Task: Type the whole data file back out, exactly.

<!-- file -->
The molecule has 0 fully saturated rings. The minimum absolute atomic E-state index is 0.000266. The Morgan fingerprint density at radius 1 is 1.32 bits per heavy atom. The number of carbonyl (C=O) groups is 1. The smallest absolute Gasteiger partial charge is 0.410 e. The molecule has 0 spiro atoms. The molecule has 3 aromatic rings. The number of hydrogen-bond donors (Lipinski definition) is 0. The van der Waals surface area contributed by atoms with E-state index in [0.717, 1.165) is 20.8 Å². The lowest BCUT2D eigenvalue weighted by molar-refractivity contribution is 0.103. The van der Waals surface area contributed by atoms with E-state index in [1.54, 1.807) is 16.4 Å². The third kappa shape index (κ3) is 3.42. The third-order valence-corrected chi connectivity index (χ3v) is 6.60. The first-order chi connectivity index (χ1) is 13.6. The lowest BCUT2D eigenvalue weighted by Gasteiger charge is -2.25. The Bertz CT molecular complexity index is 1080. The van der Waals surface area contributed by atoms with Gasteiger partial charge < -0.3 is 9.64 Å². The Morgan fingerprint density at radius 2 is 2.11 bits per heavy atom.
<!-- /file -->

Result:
The molecule has 0 fully saturated rings. The minimum absolute atomic E-state index is 0.000266. The Morgan fingerprint density at radius 1 is 1.32 bits per heavy atom. The number of carbonyl (C=O) groups is 1. The smallest absolute Gasteiger partial charge is 0.410 e. The molecule has 0 spiro atoms. The molecule has 3 aromatic rings. The number of hydrogen-bond donors (Lipinski definition) is 0. The van der Waals surface area contributed by atoms with E-state index in [0.717, 1.165) is 20.8 Å². The lowest BCUT2D eigenvalue weighted by molar-refractivity contribution is 0.103. The van der Waals surface area contributed by atoms with E-state index in [1.54, 1.807) is 16.4 Å². The third kappa shape index (κ3) is 3.42. The third-order valence-corrected chi connectivity index (χ3v) is 6.60. The first-order chi connectivity index (χ1) is 13.6. The lowest BCUT2D eigenvalue weighted by Gasteiger charge is -2.25. The Bertz CT molecular complexity index is 1080. The van der Waals surface area contributed by atoms with Gasteiger partial charge < -0.3 is 9.64 Å². The Morgan fingerprint density at radius 2 is 2.11 bits per heavy atom.